The market must be into Snoop this week, because it’s dropping it like it’s hot.

Starting with a steep decline yesterday, the Dow and S&P 500 (stock indexes that track a group of big, public companies) are about 4% lower than the all-time highs they hit a few weeks ago. The scary part to investors is that the fall happened in a day and a half, and many are thinking this is the start of a longer decline. But before we all panic, let’s talk about why the market is down, and what you can do about it.

There are two main culprits affecting the stock market right now:

  1. Oil slipping to a low

Crude oil has been in decline for the past 6 months, and dropped firmly below $50 a barrel today. That’s 55% lower than its high of $107 in June, and the lowest it’s been since April 2009, during the recession.

WTI 1.6

Oil is mostly down because of oversupply, as the U.S. and Canada have been producing more oil recently. In response, Saudi Arabia has refused to decrease its supply and dropped its prices. On top of that, Europe has slowed its demand for oil, further putting pressure on prices.

While the decline in gas prices is great for us as consumers, with gas averaging $2.20 a gallon, it’s bad news for the global economy, as many big corporations are taking a hit from oil. That’s why the stock market is tanking in response.

  1. Greece not playing by the rules

Remember a few years ago, when Greece was so broke it had to be bailed out by the other states? And remember how Greece was supposed to cut down on spending in return? Don’t worry if you forgot about that period – apparently Greece forgot too.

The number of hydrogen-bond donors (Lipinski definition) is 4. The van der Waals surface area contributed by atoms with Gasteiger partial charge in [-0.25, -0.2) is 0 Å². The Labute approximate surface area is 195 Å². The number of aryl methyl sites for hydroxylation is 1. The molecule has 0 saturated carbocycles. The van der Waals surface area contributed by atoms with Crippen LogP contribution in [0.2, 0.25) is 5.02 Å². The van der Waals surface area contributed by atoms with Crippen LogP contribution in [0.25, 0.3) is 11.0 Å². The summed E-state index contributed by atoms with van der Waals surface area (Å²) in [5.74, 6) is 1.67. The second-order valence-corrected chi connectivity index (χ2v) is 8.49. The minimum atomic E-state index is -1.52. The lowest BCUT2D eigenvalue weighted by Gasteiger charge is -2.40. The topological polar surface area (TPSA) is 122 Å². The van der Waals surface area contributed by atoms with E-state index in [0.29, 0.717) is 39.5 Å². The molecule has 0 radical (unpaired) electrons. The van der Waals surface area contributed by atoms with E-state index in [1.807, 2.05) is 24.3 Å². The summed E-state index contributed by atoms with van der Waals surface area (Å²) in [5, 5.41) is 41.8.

Greece looks like it might elect a party that wants to reverse a lot of the austerity (reduced spending) measures that Greece had agreed to in exchange for its bailout money. That could cause Greece to leave the euro. Europe has been under some economic pressure as of late, so a Greek departure might cause serious instability.

In response to the news, European stocks tumbled and the euro hit a nine year low. And considering that Europe is a major trade partner with the U.S., Europe’s market weaknesses hurt our market as well.

So, now that we know why the market is falling, let’s talk about how you can respond.

First of all, let’s put things in perspective. My number one advice – do not freak out! If you hear anyone talking about a “market correction,” feel free to let them know they’re wrong. A market correction is when the market drops about 10% from a recent high, and we’re not even halfway there yet.

Remember when I told you not to panic during the market dip in October? The Dow hit a record high of 18,000 only two months later. The same philosophy applies here: I am not planning on selling any of my stocks, and will wait out the dip.

While I’m not selling any positions, I’m debating whether I should add to my portfolio or sit still. Many analysts are calling for further declines in the market, and I agree that the situation could worsen until oil prices stabilize. That said, I think there is an opportunity in the next week or so to get stocks at a good value.

My plan is to watch the market this week, and possibly buy stocks that I wouldn’t mind holding even if they decline further. For me, that means blue chip stocks with strong cash, low debt, and low price to earnings ratios. I’m personally eying Apple (AAPL) as a potential buy this week.

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